Monday, June 26, 2017

August 2017 issue of Informer

August 2017 contents
Editorial


This issue's "cover story" is an excerpt from Dock Boss, scheduled for release this summer by Barricade Books. Dock Boss, the story of Eddie McGrath and the mobsters who controlled New York City's West Side waterfront, is the first book-length project by crime historian Neil G. Clarke (Preview).

Also in this issue:
  •  Lennert Van`t Riet and David Critchley provide a groundbreaking history of Frank Zito's little-known but influential Springfield, Illinois, Mafia organization (Preview).
  •  Justin Cascio explores the career and family connections of the "Capitano," Angelo Di Carlo, who held key underworld positions on both sides of the Atlantic (Preview).
  •  Edmond Valin digs through government records to discover the identity of a Bonanno Family informant (Preview).
  •  Bill Feather provides details on the founding of twenty-nine United States Mafia organizations (Preview).
  •  Richard Warner reviews books on an axe-wielding killer, the origins of street gangs and revered New York law enforcement officer Joseph Petrosino (Preview).
  •  In The Warner Files, Richard Warner outlines recent changes in the Chicago Outfit (Preview).
[REMINDER: The Scribd online document-sharing service recently made the business decision to shut down the Scribd Store, one of Informer's electronic edition distribution channels since fall of 2010. At this time, the MagCloud/Blurb service is the sole distributor of Informer print and electronic editions.]

104 Pages

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West Side waterfront warfare

August 2017 contents
Features

West Side
Waterfront
Warfare

Reputations are made

By Neil G. Clark

"Police were hot on the waterfront gangsters' trails following the four months of shootings that had shaken the West Side underworld. The attention of the NYPD turned to the Joe Butler associates in New York City, and the Federal Bureau of Investigation took up the hunt for the members of the Charlie Yanowsky group in New Jersey... "

Six and a half pages, seven images, source listing.

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Frank Zito and the Springfield Mafia

August 2017 contents
Features

Frank Zito

and the little-known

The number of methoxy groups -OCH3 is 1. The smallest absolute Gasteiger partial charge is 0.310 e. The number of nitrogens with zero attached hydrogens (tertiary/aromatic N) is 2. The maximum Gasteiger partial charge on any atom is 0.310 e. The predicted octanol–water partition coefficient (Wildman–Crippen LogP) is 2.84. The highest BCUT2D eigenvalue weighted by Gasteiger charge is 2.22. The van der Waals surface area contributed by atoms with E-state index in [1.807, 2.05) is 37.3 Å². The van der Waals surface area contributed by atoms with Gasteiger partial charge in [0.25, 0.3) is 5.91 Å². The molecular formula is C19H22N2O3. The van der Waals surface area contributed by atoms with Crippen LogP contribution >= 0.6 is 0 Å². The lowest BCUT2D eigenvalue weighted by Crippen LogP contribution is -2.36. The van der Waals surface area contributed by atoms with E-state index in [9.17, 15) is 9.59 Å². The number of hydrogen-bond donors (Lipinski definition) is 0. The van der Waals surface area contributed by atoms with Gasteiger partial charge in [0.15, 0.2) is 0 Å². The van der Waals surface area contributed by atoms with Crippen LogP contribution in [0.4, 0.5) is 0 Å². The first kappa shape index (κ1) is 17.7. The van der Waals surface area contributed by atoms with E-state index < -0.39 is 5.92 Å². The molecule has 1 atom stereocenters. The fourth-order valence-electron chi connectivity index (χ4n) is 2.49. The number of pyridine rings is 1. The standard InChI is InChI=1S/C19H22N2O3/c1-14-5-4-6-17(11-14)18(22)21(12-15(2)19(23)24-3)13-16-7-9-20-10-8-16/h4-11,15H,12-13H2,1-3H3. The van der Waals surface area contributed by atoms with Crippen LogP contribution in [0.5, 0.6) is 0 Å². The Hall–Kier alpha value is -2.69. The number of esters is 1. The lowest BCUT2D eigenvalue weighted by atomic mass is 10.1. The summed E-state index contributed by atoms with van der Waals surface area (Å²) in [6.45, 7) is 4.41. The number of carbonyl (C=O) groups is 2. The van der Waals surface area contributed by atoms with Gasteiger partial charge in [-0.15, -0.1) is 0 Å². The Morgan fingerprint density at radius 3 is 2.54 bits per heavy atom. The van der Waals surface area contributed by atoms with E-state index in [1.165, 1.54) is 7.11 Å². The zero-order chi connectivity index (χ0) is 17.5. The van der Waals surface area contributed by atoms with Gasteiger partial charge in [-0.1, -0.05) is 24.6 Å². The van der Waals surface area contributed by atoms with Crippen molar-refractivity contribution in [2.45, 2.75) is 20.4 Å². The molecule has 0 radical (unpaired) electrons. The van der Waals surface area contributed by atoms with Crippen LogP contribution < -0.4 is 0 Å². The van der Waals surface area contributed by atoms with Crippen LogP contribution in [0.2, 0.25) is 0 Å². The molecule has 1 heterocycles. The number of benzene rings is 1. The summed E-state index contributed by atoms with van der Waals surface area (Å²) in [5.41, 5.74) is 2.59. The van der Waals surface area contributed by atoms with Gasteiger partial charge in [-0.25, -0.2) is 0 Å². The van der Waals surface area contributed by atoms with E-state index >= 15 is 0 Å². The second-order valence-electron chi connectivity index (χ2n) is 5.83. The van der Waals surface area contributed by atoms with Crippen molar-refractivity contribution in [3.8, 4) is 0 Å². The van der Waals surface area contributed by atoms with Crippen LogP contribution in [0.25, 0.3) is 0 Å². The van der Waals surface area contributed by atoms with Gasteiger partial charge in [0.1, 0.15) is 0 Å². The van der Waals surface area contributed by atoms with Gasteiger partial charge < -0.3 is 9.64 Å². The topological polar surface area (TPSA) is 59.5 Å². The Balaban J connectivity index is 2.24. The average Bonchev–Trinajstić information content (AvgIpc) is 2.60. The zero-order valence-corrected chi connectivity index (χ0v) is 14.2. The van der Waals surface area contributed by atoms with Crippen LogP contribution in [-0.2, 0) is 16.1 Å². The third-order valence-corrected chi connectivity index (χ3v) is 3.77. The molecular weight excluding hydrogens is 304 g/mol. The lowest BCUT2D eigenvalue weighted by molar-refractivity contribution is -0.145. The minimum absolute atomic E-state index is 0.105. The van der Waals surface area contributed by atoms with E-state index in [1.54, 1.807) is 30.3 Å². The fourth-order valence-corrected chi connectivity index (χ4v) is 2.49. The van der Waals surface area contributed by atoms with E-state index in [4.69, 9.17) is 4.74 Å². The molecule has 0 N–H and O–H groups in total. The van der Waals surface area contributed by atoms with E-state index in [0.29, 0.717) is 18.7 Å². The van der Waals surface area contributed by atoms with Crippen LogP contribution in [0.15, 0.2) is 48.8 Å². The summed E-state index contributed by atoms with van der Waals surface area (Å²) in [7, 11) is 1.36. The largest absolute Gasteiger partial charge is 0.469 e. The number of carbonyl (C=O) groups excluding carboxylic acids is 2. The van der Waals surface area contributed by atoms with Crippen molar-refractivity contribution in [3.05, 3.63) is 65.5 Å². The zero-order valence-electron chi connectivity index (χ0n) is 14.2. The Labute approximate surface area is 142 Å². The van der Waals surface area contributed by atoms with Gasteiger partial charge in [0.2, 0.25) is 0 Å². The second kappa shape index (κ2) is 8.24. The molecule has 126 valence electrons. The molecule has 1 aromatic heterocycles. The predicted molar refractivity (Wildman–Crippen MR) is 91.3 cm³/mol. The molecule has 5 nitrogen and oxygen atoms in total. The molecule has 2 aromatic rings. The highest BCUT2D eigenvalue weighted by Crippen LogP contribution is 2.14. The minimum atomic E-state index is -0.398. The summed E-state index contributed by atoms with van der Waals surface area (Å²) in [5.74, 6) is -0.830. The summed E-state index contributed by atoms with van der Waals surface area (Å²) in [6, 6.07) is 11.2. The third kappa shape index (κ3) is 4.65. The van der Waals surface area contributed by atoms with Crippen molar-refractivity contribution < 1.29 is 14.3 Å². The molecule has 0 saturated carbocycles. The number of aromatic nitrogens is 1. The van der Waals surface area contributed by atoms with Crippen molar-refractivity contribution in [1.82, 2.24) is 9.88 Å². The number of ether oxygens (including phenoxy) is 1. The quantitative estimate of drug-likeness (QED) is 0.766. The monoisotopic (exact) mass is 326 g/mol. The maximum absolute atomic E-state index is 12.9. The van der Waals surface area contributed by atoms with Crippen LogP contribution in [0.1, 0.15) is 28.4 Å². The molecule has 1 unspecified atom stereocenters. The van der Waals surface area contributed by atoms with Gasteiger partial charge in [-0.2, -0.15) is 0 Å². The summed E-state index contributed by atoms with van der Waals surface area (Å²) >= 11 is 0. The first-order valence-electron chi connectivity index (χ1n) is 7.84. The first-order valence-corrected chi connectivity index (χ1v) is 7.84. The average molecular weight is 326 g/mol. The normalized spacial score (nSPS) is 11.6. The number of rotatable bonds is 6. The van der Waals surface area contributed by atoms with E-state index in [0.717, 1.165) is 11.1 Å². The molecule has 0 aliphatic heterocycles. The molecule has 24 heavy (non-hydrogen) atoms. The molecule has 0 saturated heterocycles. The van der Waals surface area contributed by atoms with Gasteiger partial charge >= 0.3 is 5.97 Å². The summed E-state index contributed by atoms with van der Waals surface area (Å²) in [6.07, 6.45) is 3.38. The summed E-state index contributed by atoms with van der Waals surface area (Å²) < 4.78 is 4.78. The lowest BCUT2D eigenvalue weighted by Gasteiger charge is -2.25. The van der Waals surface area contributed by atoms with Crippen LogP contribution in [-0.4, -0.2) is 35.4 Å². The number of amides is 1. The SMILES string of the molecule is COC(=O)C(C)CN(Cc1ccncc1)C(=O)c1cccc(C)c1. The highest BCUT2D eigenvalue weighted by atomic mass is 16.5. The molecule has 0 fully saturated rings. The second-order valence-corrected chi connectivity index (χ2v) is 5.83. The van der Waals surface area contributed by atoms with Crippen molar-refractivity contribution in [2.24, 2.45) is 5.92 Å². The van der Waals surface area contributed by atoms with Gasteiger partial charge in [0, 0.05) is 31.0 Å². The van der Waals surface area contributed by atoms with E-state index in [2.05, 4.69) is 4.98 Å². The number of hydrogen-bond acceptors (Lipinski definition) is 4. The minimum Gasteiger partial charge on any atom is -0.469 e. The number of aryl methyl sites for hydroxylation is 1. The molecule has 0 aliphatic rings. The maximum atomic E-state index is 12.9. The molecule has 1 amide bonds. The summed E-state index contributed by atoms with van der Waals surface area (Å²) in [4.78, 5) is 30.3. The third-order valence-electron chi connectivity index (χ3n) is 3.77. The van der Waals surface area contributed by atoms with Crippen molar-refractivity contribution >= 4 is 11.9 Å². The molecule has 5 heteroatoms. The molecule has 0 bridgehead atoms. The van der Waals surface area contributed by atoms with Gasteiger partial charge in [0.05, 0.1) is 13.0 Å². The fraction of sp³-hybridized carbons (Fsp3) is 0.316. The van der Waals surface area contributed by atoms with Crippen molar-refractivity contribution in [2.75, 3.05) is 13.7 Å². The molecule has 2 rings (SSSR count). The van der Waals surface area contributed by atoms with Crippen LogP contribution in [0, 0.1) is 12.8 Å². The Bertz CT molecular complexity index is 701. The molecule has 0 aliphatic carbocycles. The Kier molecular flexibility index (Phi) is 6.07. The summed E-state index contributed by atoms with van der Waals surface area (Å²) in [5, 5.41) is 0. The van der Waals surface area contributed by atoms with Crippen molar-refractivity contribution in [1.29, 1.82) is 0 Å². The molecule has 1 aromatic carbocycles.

Mafia of Springfield

By Lennert Van`t Riet and David Critchley

"Little attention has been paid to the smaller Mafia families of the United States. Collectively, these overlooked organizations helped to give Cosa Nostra its national range and eventually justified the use of U.S. federal law enforcement power to combat organized crime. The crime family of Springfield, Illinois, is one such entity. Its criminal enterprises were typical of Mafia families, springing from prohibitions against such 'victimless' crimes as bootlegging and gambling and including episodes of violence..."

Thirty-nine pages, nineteen images, endnotes.

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Mafia Genealogy: 'Capitano' Di Carlo

August 2017 contents
Features

Mafia Genealogy:

'Capitano' DiCarlo: 
Architect of Leggio's Mafia

By Justin Cascio

"Regarded as an architect of the Sicilian Mafia after World War II, Angelo Di Carlo was born in Corleone, Province of Palermo, Sicily. In his youth, he served in an artillery unit during Italy's colonial war in Libya. There he earned the military rank that became his nickname, 'Capitano.'"

Thirteen pages, two images, endnotes.

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William Dara, informant for Feds

August 2017 contents
Features

Indentifying Underworld Informants:

Bonanno member
in South Florida
aided federal agents

By Edmond Valin

"The Federal Bureau of Investigation has relied on member-informants to help investigate U.S. Mafia organizations ever since Joseph Valachi began to 'talk.' Mobsters who secretly turn against 'La Cosa Nostra' are in a position to give the FBI access to the history and activities of crime groups that is hard to equal. Some like Valachi testify in court and become household names, but most remain unknown to the public and to the organization itself..."

Ten pages, four images, endnotes.

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Origins of U.S. Mafia families

August 2017 contents
Features 

Origins of U.S. Mafia families

By Bill Feather

"In his book The Last Testament of Bill Bonanno: The Final Secrets of a Life in the Mafia, Bill Bonanno revealed that there had been a Cosa Nostra family in Birmingham. This was a shock to many researchers. Bonanno stated that in the mid-1930s the family asked the Mafia Commission for permission to disband. The reason given was that surviving members were too old..."

Fourteen pages, one map, notes.

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Book reviews and notes

August 2017 contents
Books

Book reviews and notes:

Axeman, street gangs, Petrosino

By Richard N. Warner

"One of my favorite nutritional experts is a physician who goes over medical studies to explain what we now know about specific foods. In his videos he often lures the viewer in by first discussing studies that failed to address the most important questions '...until now.' In the crime history genre, we have often seen new books that are just rehashes of older ones ...until now..."

Four pages, three images

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Warner Files: Chicago Outfit

August 2017 contents
Columns

The Warner Files:

What's new in the Chicago Outfit?

By Richard N. Warner

"There have been a lot of changes in City of Big Shoulders over the past ten years. It was ten years ago that the devastatingly successful Family Secrets case took place.  A little over a decade ago, John 'No Nose' Di Fronzo was the 'boss of bosses' of the Syndicate, James 'Little Jimmy' Marcello was the day-to-day boss, and there were four or five operating street crews..."

Five pages, four images.

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